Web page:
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|Title:||Communicating with Types of Disability: Communicative Competence and Patronizing Speech|
|Authors:||Ho, Fan Lung (賀繁龍)|
|Department:||Department of Applied Social Studies|
|Supervisor:||Prof Ng Sik Hung|
Types of Disability
People with disabilities -- Means of communication.
Communication in social work.
Social workers -- Language.
|Abstract:||Objectives. Study 1 was to explore the relationship between types of disability and their associated stereotyped expectations of communicative competence. Study 2 was to determine whether changes in stereotypical communicative competence towards persons with disabilities would affect the perception of level of patronizing speech they received by a third party. Methods. In Study 1, a survey recruited sixty-two people at the campus of City University of Hong Kong to rate the communicative competence of nine types of disability varied with cognitive orientation, visibility and context-specificity. In Study 2, forty students of City University were assigned into the two experimental conditions (Public Relations vs. Computer Science) to evaluate the level of patronizing speech received by an interactant with disability. The patronizing speech was implemented in a conversational audiotape. Results. Study 1 revealed that Schizophrenia was rated as less communicatively competent than Dyslexia, and Dyslexia less competent than Muscular Dystrophy, in terms of the cognitive orientation. In the dimensions of the visibility, Monoplegia and Amputation were rated as more competent than Quadriplegia. Epilepsy was rated as less competence than Cancer and Exercise-induced Asthma in terms of the visibility. Study 2 showed that the interactant with disability and with a context conveying his communicative competence as positive would be perceived as receiving less patronizing speech than with a context conveying his competence as negative. Discussion. Study 1 suggested that people without disability held heterogeneous and hierarchical stereotype towards the communicative competence of persons with different disabilities. Study 2 indicated that people without disability could perceive accommodations of external interability communications towards their own stereotypical expectations of communicative competence of those interactants and it might possible to change stereotypes towards people with disabilities with additional contexts.|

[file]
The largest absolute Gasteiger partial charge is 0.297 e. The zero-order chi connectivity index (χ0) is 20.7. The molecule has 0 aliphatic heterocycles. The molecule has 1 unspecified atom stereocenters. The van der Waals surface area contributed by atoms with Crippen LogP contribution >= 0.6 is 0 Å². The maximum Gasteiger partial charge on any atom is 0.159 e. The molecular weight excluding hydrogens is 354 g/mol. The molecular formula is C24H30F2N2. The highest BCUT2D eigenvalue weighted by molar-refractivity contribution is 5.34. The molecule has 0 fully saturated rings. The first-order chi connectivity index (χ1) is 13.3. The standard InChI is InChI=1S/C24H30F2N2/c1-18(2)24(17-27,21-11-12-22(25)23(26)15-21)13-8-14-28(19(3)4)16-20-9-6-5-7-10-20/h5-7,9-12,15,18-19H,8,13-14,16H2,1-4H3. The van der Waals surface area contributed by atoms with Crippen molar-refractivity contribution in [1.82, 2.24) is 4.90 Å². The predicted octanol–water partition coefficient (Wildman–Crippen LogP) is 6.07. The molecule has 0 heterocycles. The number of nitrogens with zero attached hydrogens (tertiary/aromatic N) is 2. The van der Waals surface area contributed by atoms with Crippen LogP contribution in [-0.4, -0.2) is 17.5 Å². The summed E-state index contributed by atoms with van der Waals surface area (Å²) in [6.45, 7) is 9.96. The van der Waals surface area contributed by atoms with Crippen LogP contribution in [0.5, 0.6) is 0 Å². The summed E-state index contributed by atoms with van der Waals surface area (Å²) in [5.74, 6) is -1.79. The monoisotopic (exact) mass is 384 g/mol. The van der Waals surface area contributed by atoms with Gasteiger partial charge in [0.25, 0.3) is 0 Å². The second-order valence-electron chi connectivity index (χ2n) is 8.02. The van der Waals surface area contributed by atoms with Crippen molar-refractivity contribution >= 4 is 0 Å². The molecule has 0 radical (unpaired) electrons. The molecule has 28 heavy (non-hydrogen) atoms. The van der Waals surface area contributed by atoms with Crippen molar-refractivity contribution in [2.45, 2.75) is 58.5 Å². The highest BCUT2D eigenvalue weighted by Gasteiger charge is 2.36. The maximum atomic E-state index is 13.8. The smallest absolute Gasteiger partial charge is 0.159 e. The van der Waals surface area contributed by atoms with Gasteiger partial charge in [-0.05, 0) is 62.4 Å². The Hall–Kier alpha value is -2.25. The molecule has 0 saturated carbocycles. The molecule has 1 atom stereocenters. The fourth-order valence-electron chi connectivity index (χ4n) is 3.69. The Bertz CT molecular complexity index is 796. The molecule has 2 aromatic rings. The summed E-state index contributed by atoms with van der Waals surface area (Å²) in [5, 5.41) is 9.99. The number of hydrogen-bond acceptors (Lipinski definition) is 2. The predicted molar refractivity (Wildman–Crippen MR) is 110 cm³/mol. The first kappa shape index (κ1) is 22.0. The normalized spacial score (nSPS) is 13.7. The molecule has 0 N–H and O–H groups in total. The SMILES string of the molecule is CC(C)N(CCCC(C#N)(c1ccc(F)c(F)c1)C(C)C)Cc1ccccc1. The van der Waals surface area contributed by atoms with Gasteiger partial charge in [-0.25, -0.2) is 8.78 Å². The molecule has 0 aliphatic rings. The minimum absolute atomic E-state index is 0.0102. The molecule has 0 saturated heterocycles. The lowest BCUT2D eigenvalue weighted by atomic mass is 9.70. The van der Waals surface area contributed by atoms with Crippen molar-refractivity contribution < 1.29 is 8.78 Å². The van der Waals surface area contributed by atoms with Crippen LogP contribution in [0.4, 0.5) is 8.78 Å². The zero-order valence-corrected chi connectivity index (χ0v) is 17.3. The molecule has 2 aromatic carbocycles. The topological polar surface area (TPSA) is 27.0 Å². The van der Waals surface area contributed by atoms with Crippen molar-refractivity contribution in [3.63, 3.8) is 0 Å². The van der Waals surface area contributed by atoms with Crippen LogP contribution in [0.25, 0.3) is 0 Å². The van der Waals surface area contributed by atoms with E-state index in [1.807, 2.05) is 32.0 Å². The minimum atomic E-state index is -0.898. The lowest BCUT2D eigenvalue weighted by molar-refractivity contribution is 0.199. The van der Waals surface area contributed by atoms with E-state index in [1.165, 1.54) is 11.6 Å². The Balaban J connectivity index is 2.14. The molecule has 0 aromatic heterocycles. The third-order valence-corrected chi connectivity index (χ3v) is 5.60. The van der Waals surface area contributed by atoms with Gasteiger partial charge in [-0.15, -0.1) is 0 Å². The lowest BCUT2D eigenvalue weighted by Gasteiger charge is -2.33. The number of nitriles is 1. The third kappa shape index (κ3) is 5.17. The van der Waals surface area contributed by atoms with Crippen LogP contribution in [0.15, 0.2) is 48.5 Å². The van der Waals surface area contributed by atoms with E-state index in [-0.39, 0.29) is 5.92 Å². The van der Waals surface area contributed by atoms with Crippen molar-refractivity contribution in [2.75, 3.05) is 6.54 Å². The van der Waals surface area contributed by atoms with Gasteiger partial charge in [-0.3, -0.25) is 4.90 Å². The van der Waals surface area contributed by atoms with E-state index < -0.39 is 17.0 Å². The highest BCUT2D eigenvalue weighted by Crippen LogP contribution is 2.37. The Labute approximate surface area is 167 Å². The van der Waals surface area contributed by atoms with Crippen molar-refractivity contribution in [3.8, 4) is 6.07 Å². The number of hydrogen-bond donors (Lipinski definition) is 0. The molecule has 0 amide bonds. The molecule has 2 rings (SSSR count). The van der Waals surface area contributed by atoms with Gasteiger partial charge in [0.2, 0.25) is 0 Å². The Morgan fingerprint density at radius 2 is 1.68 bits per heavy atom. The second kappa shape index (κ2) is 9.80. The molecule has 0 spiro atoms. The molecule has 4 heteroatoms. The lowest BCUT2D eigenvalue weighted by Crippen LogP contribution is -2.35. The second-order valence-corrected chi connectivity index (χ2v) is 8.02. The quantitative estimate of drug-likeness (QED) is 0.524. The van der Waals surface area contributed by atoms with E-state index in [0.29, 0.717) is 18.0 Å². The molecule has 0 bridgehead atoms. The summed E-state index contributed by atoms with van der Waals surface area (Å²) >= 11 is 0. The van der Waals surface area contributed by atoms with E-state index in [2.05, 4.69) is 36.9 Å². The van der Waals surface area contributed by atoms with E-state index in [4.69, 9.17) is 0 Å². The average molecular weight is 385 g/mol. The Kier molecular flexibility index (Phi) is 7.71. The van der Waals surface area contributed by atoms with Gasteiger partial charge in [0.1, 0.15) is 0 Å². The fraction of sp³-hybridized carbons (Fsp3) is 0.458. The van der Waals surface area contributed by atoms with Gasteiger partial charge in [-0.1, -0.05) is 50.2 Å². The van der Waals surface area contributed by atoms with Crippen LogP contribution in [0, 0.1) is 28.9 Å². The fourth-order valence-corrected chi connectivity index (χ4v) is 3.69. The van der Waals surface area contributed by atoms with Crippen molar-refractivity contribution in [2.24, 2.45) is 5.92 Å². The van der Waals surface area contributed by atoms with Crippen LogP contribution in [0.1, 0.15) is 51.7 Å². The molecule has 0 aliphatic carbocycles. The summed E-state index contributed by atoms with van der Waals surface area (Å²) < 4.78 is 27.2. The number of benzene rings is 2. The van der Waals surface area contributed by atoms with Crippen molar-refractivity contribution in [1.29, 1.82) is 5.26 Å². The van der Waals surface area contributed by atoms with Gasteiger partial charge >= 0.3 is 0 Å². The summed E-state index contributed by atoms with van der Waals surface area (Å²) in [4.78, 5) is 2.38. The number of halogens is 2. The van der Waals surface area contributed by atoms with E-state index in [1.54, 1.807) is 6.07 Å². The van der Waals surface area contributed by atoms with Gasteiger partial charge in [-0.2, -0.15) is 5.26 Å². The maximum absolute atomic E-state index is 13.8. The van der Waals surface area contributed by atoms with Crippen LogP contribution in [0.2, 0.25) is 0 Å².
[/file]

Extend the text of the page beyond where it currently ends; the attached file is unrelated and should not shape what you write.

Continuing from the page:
|Appears in Collections:||OAPS - Dept. of Applied Social Sciences|
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